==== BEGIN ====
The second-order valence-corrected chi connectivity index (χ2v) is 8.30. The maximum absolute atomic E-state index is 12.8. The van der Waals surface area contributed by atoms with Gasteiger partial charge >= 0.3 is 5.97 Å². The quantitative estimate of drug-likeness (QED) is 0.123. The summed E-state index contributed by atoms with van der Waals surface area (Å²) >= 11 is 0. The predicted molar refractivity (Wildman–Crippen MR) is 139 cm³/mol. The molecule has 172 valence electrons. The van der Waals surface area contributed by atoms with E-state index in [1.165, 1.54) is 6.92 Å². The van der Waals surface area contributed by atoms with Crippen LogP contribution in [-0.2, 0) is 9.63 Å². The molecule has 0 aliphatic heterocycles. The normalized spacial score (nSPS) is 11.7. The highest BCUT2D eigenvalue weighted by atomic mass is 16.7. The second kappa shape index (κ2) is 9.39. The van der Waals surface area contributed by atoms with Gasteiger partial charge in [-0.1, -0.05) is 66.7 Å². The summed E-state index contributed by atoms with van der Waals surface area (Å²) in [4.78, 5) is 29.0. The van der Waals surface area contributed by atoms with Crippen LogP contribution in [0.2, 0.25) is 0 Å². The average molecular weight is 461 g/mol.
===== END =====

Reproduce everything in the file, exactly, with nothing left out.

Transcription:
The second-order valence-corrected chi connectivity index (χ2v) is 8.30. The maximum absolute atomic E-state index is 12.8. The van der Waals surface area contributed by atoms with Gasteiger partial charge >= 0.3 is 5.97 Å². The quantitative estimate of drug-likeness (QED) is 0.123. The summed E-state index contributed by atoms with van der Waals surface area (Å²) >= 11 is 0. The predicted molar refractivity (Wildman–Crippen MR) is 139 cm³/mol. The molecule has 172 valence electrons. The van der Waals surface area contributed by atoms with E-state index in [1.165, 1.54) is 6.92 Å². The van der Waals surface area contributed by atoms with Crippen LogP contribution in [-0.2, 0) is 9.63 Å². The molecule has 0 aliphatic heterocycles. The normalized spacial score (nSPS) is 11.7. The highest BCUT2D eigenvalue weighted by atomic mass is 16.7. The second kappa shape index (κ2) is 9.39. The van der Waals surface area contributed by atoms with Gasteiger partial charge in [-0.1, -0.05) is 66.7 Å². The summed E-state index contributed by atoms with van der Waals surface area (Å²) in [4.78, 5) is 29.0. The van der Waals surface area contributed by atoms with Crippen LogP contribution in [0.2, 0.25) is 0 Å². The average molecular weight is 461 g/mol.